In the continuous hunt for profitable growth, silver bullets won't fix your sales force. The solutions to most sales force challenges are multi-dimensional. Especially when things are not going well (and sometimes even when they are), sales leaders need to know when evolutionary sales force improvements are enough to drive profitable growth, and when it's necessary to implement a wholesale sales force transformation.
Most evolutionary changes work within the current sales strategy, organizational structure, and sales team. The focus is on getting current sales team members to behave differently. For example, to spend more (or less) time prospecting, to improve customer engagement quality, or to manage the pipeline more effectively. Several operational levers influence sales team activity to help you achieve these ends, including the following.
- Performance management: set expectations and manage against them
- Data and tools: provide salespeople with insights that enable success with customers
- Incentives: motivate high levels of the right sales activity
- Training and coaching: help salespeople develop the competencies they need
Evolutionary improvements can also involve minor adjustments to sales strategy (e.g. focus more effort on specific market segments), tweaks to sales force size or structure (e.g. close a vacant territory in a low growth market) or small modifications to hiring profiles (e.g. start screening candidates on technology skills). But major changes to these more strategic levers require you to graduate your sales force improvement efforts to a more disruptive, transformational change of your sales model and the people on the sales team. Examples include the following.
- Sales process: implement a major change to the sales process, such as a move from a relationship-based to a consultative sales process
- Salesperson profile and recruiting: recruit a different profile of salesperson and eliminate people on the current team who don't fit the new profile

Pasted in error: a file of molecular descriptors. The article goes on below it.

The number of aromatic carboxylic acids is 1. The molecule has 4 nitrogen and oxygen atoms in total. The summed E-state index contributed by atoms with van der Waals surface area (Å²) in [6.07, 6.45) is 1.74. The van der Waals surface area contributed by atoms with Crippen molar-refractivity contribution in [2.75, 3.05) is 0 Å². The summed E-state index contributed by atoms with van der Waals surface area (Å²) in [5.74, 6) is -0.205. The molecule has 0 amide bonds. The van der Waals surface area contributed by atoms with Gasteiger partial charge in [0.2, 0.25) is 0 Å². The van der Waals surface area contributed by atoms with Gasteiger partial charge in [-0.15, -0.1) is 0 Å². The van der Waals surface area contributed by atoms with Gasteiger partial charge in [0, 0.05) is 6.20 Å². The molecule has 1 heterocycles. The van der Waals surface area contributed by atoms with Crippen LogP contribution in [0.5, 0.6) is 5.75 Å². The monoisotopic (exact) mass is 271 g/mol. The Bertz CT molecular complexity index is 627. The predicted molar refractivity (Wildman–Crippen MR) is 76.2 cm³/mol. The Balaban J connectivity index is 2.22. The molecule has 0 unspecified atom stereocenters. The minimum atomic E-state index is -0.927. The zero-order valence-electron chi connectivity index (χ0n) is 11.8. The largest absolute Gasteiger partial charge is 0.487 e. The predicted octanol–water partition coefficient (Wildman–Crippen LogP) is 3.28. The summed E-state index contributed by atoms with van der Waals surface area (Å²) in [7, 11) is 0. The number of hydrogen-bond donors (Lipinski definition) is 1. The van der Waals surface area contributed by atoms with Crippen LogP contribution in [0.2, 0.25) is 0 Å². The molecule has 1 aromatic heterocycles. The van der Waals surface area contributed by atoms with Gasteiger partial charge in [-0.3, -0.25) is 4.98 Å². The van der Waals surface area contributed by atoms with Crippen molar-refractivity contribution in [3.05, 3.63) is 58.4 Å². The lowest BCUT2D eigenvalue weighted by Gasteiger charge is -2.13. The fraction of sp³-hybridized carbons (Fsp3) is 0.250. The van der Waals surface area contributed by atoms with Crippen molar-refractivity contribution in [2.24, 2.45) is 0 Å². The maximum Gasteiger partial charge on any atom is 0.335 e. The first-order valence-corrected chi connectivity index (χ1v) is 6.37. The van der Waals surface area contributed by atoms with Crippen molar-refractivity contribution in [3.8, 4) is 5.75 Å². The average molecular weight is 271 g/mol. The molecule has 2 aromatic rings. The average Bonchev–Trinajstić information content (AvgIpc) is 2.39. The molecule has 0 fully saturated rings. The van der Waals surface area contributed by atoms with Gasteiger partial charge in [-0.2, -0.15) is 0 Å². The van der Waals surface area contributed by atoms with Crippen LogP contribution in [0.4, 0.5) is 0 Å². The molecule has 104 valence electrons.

- Sales force structure and scale: specialize (or unspecialize) the sales force or significantly increase or reduce its size, resulting in major realignment of salesperson-customer relationships
Transformational change typically requires a makeover of operational sales force levers as well (e.g. performance management, data and tools, incentives, training and coaching) to keep sales activity aligned within the new sales model.
Sales forces have realized significant performance improvements through evolutionary and transformational change initiatives. Here are two examples.
Evolutionary improvement: Healthcare company Novartis operationalized evolutionary improvement by conducting annual sales force effectiveness reviews. The reviews led to initiatives such as improving customer targeting approaches, and enhancing development programs, coaching tools and performance management processes to reflect the behaviors of top-performing salespeople. These evolutionary improvements contributed to six consecutive years of double-digit top line growth in the U.S., well above the industry average. Many of the improvements were also implemented globally.
Transformational change: Temporary housing provider Oakwood Worldwide implemented a sales force transformation to address changing customer needs that necessitated a move from a relationship-based to a consultative sales approach. It designed a new sales process around the best practices of top-performing salespeople. A large percentage of the sales force did not survive the transformation, but most top performers did. The transformation was supported by changes to operational levers such as sales training programs, coaching processes, and sales enablement tools and metrics. A year after implementation, deal win rates had tripled, sales cycle time had dropped by 50%, and salesperson turnover had declined to under 5%.
Transformational change is usually the best option when customer and company results are seriously threatened, or when an opportunity or environmental factor dictates a drastic rewrite of the sales process. This is easiest to do when you face a crucial event, such as a merger or acquisition, a new company strategy, a major new product launch, a missed financial goal, a change in company leadership, or a major market shift, that acts as a catalyst for change. Transformational change frequently results in a short-term dip in performance, even when done right. You'll get the best results if during the transition you take steps to protect your top customers and your top salespeople who are well-suited to succeed in the new sales model.
The best sales forces make evolutionary improvements all the time.
Copyright (c) 2012 by Harvard Business Publishing. Reprinted with permission.
This blog originally appeared on the Harvard Business Review website: http://blogs.hbr.org/cs/2012/11/improving_your_sales_force_fin.html.